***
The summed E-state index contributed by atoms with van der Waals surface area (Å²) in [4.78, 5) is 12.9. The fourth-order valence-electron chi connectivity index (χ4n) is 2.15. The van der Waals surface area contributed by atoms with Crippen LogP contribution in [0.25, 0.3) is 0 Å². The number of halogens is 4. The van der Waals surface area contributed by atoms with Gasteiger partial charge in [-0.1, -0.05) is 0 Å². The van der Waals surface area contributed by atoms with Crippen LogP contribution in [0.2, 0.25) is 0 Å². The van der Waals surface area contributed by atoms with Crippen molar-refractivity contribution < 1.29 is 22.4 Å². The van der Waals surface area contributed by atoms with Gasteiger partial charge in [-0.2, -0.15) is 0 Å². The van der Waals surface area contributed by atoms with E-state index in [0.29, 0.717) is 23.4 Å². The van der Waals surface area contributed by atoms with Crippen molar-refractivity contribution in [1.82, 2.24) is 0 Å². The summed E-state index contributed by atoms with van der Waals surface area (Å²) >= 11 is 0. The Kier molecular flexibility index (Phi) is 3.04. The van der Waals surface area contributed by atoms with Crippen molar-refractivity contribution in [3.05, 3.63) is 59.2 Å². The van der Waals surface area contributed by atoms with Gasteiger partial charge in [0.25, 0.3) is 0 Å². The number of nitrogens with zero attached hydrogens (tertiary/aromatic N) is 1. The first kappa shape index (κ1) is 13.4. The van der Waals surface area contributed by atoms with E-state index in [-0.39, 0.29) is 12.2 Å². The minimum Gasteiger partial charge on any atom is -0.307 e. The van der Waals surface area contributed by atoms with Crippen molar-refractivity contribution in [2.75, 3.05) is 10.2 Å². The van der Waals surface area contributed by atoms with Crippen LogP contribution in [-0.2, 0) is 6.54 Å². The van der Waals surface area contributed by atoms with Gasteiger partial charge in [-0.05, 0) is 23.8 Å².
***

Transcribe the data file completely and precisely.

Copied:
The summed E-state index contributed by atoms with van der Waals surface area (Å²) in [4.78, 5) is 12.9. The fourth-order valence-electron chi connectivity index (χ4n) is 2.15. The van der Waals surface area contributed by atoms with Crippen LogP contribution in [0.25, 0.3) is 0 Å². The number of halogens is 4. The van der Waals surface area contributed by atoms with Gasteiger partial charge in [-0.1, -0.05) is 0 Å². The van der Waals surface area contributed by atoms with Crippen LogP contribution in [0.2, 0.25) is 0 Å². The van der Waals surface area contributed by atoms with Crippen molar-refractivity contribution < 1.29 is 22.4 Å². The van der Waals surface area contributed by atoms with Gasteiger partial charge in [-0.2, -0.15) is 0 Å². The van der Waals surface area contributed by atoms with E-state index in [0.29, 0.717) is 23.4 Å². The van der Waals surface area contributed by atoms with Crippen molar-refractivity contribution in [1.82, 2.24) is 0 Å². The summed E-state index contributed by atoms with van der Waals surface area (Å²) >= 11 is 0. The Kier molecular flexibility index (Phi) is 3.04. The van der Waals surface area contributed by atoms with Crippen molar-refractivity contribution in [3.05, 3.63) is 59.2 Å². The van der Waals surface area contributed by atoms with Gasteiger partial charge in [0.25, 0.3) is 0 Å². The number of nitrogens with zero attached hydrogens (tertiary/aromatic N) is 1. The first kappa shape index (κ1) is 13.4. The van der Waals surface area contributed by atoms with E-state index in [-0.39, 0.29) is 12.2 Å². The minimum Gasteiger partial charge on any atom is -0.307 e. The van der Waals surface area contributed by atoms with Crippen molar-refractivity contribution in [2.75, 3.05) is 10.2 Å². The van der Waals surface area contributed by atoms with Crippen LogP contribution in [-0.2, 0) is 6.54 Å². The van der Waals surface area contributed by atoms with Gasteiger partial charge in [-0.05, 0) is 23.8 Å².